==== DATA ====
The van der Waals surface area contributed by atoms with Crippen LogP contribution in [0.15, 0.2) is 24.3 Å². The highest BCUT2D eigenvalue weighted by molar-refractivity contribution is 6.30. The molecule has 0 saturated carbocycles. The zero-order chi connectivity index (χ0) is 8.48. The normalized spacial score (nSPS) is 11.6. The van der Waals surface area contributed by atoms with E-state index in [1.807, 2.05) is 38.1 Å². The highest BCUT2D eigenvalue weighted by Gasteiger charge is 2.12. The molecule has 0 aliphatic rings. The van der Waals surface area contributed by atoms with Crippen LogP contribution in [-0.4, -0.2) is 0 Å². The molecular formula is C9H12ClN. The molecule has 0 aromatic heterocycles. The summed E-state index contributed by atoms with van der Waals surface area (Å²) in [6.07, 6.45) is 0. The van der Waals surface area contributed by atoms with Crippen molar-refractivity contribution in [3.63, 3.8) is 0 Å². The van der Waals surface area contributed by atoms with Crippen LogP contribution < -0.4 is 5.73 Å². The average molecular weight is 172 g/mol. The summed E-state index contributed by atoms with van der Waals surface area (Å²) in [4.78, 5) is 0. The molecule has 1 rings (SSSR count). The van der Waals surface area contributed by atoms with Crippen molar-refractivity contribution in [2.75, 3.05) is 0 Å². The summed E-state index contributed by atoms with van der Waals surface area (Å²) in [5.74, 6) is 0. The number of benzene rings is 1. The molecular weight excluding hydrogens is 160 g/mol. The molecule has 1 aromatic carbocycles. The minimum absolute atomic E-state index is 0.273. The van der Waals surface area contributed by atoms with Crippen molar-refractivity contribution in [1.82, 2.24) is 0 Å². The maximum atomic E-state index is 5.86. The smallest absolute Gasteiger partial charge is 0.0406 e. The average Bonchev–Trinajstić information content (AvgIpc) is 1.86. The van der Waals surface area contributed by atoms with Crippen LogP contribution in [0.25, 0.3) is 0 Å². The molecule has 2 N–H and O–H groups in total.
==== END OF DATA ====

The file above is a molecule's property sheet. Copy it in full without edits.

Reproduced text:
The van der Waals surface area contributed by atoms with Crippen LogP contribution in [0.15, 0.2) is 24.3 Å². The highest BCUT2D eigenvalue weighted by molar-refractivity contribution is 6.30. The molecule has 0 saturated carbocycles. The zero-order chi connectivity index (χ0) is 8.48. The normalized spacial score (nSPS) is 11.6. The van der Waals surface area contributed by atoms with E-state index in [1.807, 2.05) is 38.1 Å². The highest BCUT2D eigenvalue weighted by Gasteiger charge is 2.12. The molecule has 0 aliphatic rings. The van der Waals surface area contributed by atoms with Crippen LogP contribution in [-0.4, -0.2) is 0 Å². The molecular formula is C9H12ClN. The molecule has 0 aromatic heterocycles. The summed E-state index contributed by atoms with van der Waals surface area (Å²) in [6.07, 6.45) is 0. The van der Waals surface area contributed by atoms with Crippen molar-refractivity contribution in [3.63, 3.8) is 0 Å². The van der Waals surface area contributed by atoms with Crippen LogP contribution < -0.4 is 5.73 Å². The average molecular weight is 172 g/mol. The summed E-state index contributed by atoms with van der Waals surface area (Å²) in [4.78, 5) is 0. The molecule has 1 rings (SSSR count). The van der Waals surface area contributed by atoms with Crippen molar-refractivity contribution in [2.75, 3.05) is 0 Å². The summed E-state index contributed by atoms with van der Waals surface area (Å²) in [5.74, 6) is 0. The number of benzene rings is 1. The molecular weight excluding hydrogens is 160 g/mol. The molecule has 1 aromatic carbocycles. The minimum absolute atomic E-state index is 0.273. The van der Waals surface area contributed by atoms with Crippen molar-refractivity contribution in [1.82, 2.24) is 0 Å². The maximum atomic E-state index is 5.86. The smallest absolute Gasteiger partial charge is 0.0406 e. The average Bonchev–Trinajstić information content (AvgIpc) is 1.86. The van der Waals surface area contributed by atoms with Crippen LogP contribution in [0.25, 0.3) is 0 Å². The molecule has 2 N–H and O–H groups in total.